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THE THIRD RAIL OF MIDDLE EAST POLICY
by Ruth King
In any discussion of alternatives to the failed policies that require Israeli withdrawal to the pre 1967 boundaries, there is a third rail: the mention of transfer of the Arab population. Those who blandly advocate the transfer of about 300,000 Jewish citizens of Gaza, Golan and Judea and Samaria will not even discuss relocation of Arabs. They are sanguine about the "ethnic cleansing" of all those areas, but just mention even a peaceful population exchange when it comes to Arabs and they go into self-righteous orbit.
Even some of Israel's more hawkish advocates recoil from a discussion of transfer. Daniel Pipes, an eloquent critic of the "road maps" and the Oslo debacle, dismisses the forced removal of terrorists and their families as well as the more peaceful relocation of those Arabs who cannot accept Israeli sovereignty as "impractical."
Instead of examining genuine alternatives, all parties return to the same 1969 Rogers plan which proposed Israel's withdrawal to the 1949 borders in exchange for peace. Now, after 30 years of repeating this formula, it is time to face up to the fact that it will not work. No amount of concessions by Israel will bring peace between Israel and the Arab states.
Moslem law explicitly forbids a treaty with an infidel state. While a truce is permitted it is only binding for ten years. The Camp David treaty with Egypt did not even last that long. Within two years the Egyptians had violated every relevant paragraph: there was no trade, no Egyptian tourism to Israel, above all, no cessation of incitement to violence and hatred.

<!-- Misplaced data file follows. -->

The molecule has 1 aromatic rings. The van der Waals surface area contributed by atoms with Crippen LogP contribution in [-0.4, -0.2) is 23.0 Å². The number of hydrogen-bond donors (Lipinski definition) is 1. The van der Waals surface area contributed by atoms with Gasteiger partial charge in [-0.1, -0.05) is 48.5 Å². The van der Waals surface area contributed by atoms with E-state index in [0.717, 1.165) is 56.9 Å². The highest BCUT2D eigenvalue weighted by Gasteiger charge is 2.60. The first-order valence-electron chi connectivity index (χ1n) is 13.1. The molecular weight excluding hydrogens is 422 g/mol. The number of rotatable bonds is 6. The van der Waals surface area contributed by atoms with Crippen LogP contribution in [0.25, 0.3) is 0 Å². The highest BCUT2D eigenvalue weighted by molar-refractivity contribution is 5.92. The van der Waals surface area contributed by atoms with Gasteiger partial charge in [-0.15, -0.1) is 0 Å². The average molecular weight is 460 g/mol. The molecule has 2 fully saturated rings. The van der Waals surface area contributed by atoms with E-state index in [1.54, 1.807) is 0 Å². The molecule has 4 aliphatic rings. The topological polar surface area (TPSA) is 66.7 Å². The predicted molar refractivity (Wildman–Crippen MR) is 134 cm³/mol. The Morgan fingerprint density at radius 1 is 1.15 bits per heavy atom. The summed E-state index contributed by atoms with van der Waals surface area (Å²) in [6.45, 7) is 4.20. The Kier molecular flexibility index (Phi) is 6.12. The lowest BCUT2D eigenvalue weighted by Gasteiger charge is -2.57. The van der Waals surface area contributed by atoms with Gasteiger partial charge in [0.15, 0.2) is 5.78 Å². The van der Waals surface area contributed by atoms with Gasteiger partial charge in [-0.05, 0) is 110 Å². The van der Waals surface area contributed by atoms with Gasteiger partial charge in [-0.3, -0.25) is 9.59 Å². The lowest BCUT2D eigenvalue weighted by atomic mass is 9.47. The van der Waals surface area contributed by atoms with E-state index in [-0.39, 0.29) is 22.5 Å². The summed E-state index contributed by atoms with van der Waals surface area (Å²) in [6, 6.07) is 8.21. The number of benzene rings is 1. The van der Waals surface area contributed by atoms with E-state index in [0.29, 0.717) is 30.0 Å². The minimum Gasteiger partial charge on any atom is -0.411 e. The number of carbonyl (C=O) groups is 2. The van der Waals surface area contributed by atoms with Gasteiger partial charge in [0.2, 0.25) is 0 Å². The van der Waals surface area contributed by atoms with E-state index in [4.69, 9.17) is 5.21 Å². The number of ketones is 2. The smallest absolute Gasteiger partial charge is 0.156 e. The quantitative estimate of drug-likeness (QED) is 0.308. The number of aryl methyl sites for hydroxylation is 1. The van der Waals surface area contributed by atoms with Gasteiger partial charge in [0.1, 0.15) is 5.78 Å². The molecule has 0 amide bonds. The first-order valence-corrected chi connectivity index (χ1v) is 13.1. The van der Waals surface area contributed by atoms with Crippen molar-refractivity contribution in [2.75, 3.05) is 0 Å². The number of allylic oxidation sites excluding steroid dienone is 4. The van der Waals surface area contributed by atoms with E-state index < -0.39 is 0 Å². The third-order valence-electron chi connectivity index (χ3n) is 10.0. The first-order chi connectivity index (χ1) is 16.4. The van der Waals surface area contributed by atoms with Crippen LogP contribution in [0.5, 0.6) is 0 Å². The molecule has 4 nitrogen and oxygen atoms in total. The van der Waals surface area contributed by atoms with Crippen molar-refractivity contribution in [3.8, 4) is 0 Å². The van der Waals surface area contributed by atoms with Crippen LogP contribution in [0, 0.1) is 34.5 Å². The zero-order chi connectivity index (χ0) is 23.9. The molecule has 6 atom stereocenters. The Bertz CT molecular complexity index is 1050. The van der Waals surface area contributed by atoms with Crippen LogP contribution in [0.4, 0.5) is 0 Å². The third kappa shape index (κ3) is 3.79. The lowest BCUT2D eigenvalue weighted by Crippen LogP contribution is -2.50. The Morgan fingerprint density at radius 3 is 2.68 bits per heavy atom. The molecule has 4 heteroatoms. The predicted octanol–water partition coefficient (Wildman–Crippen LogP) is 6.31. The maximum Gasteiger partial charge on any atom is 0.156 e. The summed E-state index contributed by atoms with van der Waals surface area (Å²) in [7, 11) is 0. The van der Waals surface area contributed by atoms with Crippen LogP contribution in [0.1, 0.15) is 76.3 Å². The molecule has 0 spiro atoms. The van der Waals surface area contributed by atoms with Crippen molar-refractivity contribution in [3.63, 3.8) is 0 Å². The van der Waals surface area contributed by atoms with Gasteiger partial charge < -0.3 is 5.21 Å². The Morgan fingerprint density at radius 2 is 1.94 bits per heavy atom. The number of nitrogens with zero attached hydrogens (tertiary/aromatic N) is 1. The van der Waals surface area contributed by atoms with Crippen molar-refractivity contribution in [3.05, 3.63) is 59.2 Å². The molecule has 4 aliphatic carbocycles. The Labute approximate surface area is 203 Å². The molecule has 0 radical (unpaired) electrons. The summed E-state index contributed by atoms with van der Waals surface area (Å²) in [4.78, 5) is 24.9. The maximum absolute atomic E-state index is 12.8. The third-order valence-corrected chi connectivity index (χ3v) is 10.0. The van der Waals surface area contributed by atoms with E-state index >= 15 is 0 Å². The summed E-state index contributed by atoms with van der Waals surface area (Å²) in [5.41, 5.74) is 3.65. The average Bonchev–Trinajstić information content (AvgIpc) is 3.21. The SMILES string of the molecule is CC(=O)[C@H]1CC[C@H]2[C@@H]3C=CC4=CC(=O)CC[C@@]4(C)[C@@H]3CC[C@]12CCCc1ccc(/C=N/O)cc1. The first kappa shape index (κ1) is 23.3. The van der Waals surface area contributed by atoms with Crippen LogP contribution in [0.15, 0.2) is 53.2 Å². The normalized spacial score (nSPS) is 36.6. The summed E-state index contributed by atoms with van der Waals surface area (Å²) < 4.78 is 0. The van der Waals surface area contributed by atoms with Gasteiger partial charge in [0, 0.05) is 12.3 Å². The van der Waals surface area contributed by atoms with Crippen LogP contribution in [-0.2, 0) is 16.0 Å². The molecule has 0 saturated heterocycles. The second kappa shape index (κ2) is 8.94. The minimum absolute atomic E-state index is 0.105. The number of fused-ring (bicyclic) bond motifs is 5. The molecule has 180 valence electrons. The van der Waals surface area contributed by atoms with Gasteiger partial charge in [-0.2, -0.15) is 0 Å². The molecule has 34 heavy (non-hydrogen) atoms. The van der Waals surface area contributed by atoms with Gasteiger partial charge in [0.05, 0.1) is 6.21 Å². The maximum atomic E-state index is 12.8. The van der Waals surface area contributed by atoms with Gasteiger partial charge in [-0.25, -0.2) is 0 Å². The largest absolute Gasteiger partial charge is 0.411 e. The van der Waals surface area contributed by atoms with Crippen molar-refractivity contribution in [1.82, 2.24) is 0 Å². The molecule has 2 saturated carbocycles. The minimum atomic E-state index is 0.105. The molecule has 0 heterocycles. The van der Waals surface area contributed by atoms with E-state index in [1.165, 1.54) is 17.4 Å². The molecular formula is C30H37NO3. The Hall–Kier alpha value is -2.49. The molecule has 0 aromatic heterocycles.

The Palestinian Arabs signed the Oslo Accords (note it was never a treaty) and embarked on the worst terrorist rampage in Israel's history. The more Israel conceded, the more suicide bombers were activated. It certainly is time to entertain other alternatives.
Here is mine: all parties must return to the 1922 boundaries of Jewish and Arab Palestine. When, in that year, 80% of Palestine was given to the Arabs to create Trans-Jordan (now Jordan), the Jewish homeland under the British Mandate retained the area west of the Jordan. (In the 1920s and 30s, massacres by Arabs who would accept no Jewish presence in their midst caused Jews to flee Judea and Samaria. In 1967, these areas were liberated and restored to Jewish sovereignty.)
The Arab refugee camps must be razed and UNRWA kicked out, removing these obstacles to peace. In their place will be upgraded housing, schools and administrative bodies for the local Arabs. Terrorists and their families will be systematically deported. Those Arabs who have Israeli citizenship will be warned that any terrorism or sedition against the state will be met with deportation and/or some heavy duty jail time. That should keep Allegra Pacheco busy.
Israel's Jews will drop their claims to return to those cozy corners of the Diaspora in Egypt, Yemen, Iraq, Syria, and Lebanon and all Arabs will drop their claim to return to Jewish Palestine.
Finally, the question of transfer must be on the table for discussion. Just as Czechoslovakia transferred millions of ethnic Germans from the Sudetenland after World War II, Israel must consider the expulsion of those Arabs who cannot live in peace with their Jewish neighbors. Just as India and Pakistan agreed to a peaceful exchange of populations, so Israel must have the right to consider such an alternative in respect to Arab countries which expelled over 800,000 Jews in the aftermath of 1948.
If Israel is unable to insist on its own terms for negotiations, it will, however reluctantly, fulfill the Arab dream, namely, the forced and violent transfer of all Jews from the Middle East.
Ruth King is a member of the Executive Committee of Americans For a
Safe Israel (AFSI).
This article originally appeared in the Americans For A Safe
Israel publication "Outpost," April, 2003.
This article originally appeared in the Americans For A Safe Israel publication "Outpost," April, 2003.
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